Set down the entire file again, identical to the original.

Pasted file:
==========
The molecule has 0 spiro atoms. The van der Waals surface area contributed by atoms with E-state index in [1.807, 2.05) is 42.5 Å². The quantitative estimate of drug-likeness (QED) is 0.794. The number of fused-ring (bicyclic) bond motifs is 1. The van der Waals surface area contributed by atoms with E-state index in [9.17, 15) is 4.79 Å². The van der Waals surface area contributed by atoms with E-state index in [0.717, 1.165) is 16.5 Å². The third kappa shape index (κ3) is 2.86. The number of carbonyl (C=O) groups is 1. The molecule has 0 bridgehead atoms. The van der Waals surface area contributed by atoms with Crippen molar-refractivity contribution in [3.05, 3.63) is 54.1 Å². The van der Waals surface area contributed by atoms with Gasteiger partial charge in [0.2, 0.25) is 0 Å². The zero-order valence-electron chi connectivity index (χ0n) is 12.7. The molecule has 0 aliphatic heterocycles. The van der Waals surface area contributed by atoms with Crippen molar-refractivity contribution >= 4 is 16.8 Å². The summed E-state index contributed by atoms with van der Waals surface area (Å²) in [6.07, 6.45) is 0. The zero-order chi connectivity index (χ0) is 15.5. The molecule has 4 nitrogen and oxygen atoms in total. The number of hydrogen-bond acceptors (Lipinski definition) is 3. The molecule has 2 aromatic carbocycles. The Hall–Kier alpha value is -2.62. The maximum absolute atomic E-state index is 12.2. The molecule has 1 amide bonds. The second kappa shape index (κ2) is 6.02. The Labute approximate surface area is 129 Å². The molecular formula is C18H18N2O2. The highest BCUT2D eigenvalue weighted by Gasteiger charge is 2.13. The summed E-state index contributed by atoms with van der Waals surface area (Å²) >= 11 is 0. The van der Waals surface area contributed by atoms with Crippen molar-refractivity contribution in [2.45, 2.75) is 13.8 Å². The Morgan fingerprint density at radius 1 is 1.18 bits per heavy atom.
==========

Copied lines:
The molecule has 0 spiro atoms. The van der Waals surface area contributed by atoms with E-state index in [1.807, 2.05) is 42.5 Å². The quantitative estimate of drug-likeness (QED) is 0.794. The number of fused-ring (bicyclic) bond motifs is 1. The van der Waals surface area contributed by atoms with E-state index in [9.17, 15) is 4.79 Å². The van der Waals surface area contributed by atoms with E-state index in [0.717, 1.165) is 16.5 Å². The third kappa shape index (κ3) is 2.86. The number of carbonyl (C=O) groups is 1. The molecule has 0 bridgehead atoms. The van der Waals surface area contributed by atoms with Crippen molar-refractivity contribution in [3.05, 3.63) is 54.1 Å². The van der Waals surface area contributed by atoms with Gasteiger partial charge in [0.2, 0.25) is 0 Å². The zero-order valence-electron chi connectivity index (χ0n) is 12.7. The molecule has 0 aliphatic heterocycles. The van der Waals surface area contributed by atoms with Crippen molar-refractivity contribution >= 4 is 16.8 Å². The summed E-state index contributed by atoms with van der Waals surface area (Å²) in [6.07, 6.45) is 0. The zero-order chi connectivity index (χ0) is 15.5. The molecule has 4 nitrogen and oxygen atoms in total. The number of hydrogen-bond acceptors (Lipinski definition) is 3. The molecule has 2 aromatic carbocycles. The Hall–Kier alpha value is -2.62. The maximum absolute atomic E-state index is 12.2. The molecule has 1 amide bonds. The second kappa shape index (κ2) is 6.02. The Labute approximate surface area is 129 Å². The molecular formula is C18H18N2O2. The highest BCUT2D eigenvalue weighted by Gasteiger charge is 2.13. The summed E-state index contributed by atoms with van der Waals surface area (Å²) >= 11 is 0. The van der Waals surface area contributed by atoms with Crippen molar-refractivity contribution in [2.45, 2.75) is 13.8 Å². The Morgan fingerprint density at radius 1 is 1.18 bits per heavy atom.